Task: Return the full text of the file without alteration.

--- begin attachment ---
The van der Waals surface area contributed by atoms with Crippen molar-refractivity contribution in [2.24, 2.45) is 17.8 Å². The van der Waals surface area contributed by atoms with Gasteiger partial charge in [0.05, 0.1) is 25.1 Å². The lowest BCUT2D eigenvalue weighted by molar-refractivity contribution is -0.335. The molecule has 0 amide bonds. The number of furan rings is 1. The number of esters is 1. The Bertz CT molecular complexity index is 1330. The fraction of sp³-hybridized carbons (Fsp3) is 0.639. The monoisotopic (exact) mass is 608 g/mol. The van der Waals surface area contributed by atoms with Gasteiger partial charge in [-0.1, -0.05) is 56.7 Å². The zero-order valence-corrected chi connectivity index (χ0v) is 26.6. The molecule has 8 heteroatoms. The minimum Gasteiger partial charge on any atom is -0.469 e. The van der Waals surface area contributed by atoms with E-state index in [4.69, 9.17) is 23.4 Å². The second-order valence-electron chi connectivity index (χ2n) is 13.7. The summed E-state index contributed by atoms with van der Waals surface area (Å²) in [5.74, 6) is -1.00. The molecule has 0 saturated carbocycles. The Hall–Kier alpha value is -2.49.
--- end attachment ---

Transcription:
The van der Waals surface area contributed by atoms with Crippen molar-refractivity contribution in [2.24, 2.45) is 17.8 Å². The van der Waals surface area contributed by atoms with Gasteiger partial charge in [0.05, 0.1) is 25.1 Å². The lowest BCUT2D eigenvalue weighted by molar-refractivity contribution is -0.335. The molecule has 0 amide bonds. The number of furan rings is 1. The number of esters is 1. The Bertz CT molecular complexity index is 1330. The fraction of sp³-hybridized carbons (Fsp3) is 0.639. The monoisotopic (exact) mass is 608 g/mol. The van der Waals surface area contributed by atoms with Gasteiger partial charge in [-0.1, -0.05) is 56.7 Å². The zero-order valence-corrected chi connectivity index (χ0v) is 26.6. The molecule has 8 heteroatoms. The minimum Gasteiger partial charge on any atom is -0.469 e. The van der Waals surface area contributed by atoms with E-state index in [4.69, 9.17) is 23.4 Å². The second-order valence-electron chi connectivity index (χ2n) is 13.7. The summed E-state index contributed by atoms with van der Waals surface area (Å²) in [5.74, 6) is -1.00. The molecule has 0 saturated carbocycles. The Hall–Kier alpha value is -2.49.